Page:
Students, staff discuss steps to combat racial, religious epithets

Sheila Burt

Northwestern administrators and student-group leaders pledged tocontinue searching for the causes of and possible solutions to theincidents of religious and racial epithets that have plagued thecampus in the last three months.

Participants discussed displaying students’ reaction to the actsof vandalism and called for more cross-cultural programming to helpform a more tight-knit community at the informal forum, which wasattended by about 20 people.

Former Associated Student Government President Rachel Lopez cameup with the idea for the event co-sponsored by the ASG, AsianAmerican Advisory Board, For Members Only, Muslim-cultural StudentsAssociation and the South Asian Student Alliance.

The most recent incident involving racial epithets occurredduring finals week of Winter Quarter, when a Muslim student foundthe words “sand nigger” scrawled on her dry-erase board. A fewweeks earlier, a series of swastikas appeared in McCulloch Hall,and black students at Ayers College of Commerce and Industry foundracial epithets written on their doors.

Carretta Cooke, director of the Office of African-AmericanStudent Affairs, said NU needs to start holding events thatencourage students to “get outside their comfort zone.”

Cooke said her office plans to build a graffiti wall, to bedisplayed in Norris University Center on May 5 and 9, that woulddisplay student reaction to the racial epithets.

Cooke also called on the Student Activities Finance Board tochange its funding policies and encourage all kinds of groups toco-sponsor cultural events. She said the Panhellenic Associationcould host a Black History Month event, for example.

“One of the challenges would be to hold back funds for thosekind of events and activities to occur and not just with the usualcultural collaborators,” Cooke said.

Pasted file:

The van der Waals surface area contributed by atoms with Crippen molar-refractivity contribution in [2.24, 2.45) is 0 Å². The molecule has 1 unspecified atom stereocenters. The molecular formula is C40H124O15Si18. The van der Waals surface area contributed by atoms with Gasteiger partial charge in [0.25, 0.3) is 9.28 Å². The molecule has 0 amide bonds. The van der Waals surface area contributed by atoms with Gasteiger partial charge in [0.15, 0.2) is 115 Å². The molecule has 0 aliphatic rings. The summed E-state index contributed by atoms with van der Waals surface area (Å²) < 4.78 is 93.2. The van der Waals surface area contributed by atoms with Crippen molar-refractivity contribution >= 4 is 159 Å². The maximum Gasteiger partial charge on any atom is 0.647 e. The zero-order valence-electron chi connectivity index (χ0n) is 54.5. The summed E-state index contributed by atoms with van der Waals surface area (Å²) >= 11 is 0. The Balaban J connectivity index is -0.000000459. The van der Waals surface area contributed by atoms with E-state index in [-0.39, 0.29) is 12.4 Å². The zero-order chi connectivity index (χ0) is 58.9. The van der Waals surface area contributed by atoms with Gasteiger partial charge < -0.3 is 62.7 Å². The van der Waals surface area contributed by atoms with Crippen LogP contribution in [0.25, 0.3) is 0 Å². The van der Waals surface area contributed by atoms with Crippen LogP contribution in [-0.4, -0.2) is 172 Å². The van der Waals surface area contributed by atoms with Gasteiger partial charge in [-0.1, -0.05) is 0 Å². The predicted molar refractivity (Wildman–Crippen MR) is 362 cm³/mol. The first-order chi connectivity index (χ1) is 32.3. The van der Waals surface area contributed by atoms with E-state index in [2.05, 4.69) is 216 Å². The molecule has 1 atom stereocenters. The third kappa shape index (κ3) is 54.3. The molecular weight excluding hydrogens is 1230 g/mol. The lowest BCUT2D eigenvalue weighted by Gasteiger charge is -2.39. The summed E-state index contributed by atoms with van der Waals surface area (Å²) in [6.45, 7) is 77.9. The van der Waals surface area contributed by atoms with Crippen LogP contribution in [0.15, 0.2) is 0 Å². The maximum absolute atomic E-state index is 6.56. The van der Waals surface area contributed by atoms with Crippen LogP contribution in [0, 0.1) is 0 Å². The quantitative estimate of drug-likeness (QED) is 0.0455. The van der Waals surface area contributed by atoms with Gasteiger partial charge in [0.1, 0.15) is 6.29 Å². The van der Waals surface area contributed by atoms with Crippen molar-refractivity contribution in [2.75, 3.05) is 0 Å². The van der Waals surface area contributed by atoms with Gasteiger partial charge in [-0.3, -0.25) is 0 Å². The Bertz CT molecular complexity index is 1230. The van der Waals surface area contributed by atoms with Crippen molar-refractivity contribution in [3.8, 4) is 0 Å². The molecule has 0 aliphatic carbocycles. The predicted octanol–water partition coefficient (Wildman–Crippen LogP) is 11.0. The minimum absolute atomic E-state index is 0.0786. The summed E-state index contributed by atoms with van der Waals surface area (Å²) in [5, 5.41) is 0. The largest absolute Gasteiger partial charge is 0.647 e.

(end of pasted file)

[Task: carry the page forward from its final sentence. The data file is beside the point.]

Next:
Associate Vice President for Student Affairs Mary Desler alsoadvocated an expanded New Student Week programming to discussracial prejudice.

“We need to somehow explain the standards that exist here,”Desler said. “This is a multicultural community, and it’s not okayto engage in those kinds of behaviors.”

Nazia Kazi, the Muslim student whose door was most recentlydefaced, said she didn’t realize the effect of the racial epithetsuntil she became a target.

“(The epithet) was a big wake up call,” said Kazi, a Weinbergjunior. “It was really jarring to know there’s so much hatred outthere.”

FMO Coordinator Tracy Carson said she sees promise in avenuesthat allow people from cultural-based groups to discuss issues.

“I think things like getting a large percentage of your dormpopulation to say, ‘Hate isn’t going to be tolerated in thisvicinity,’ is a way to do that,” said Carson, a Weinbergjunior.

Weinberg freshman Nelia Jain, a political action and outreachchairwoman for SASA, said the need to continue fostering dialogueabout the incidents cannot be underestimated by culturalgroups.

Said Jain, “It brings to light our responsibility to heightencultural awareness, understanding and acceptance.”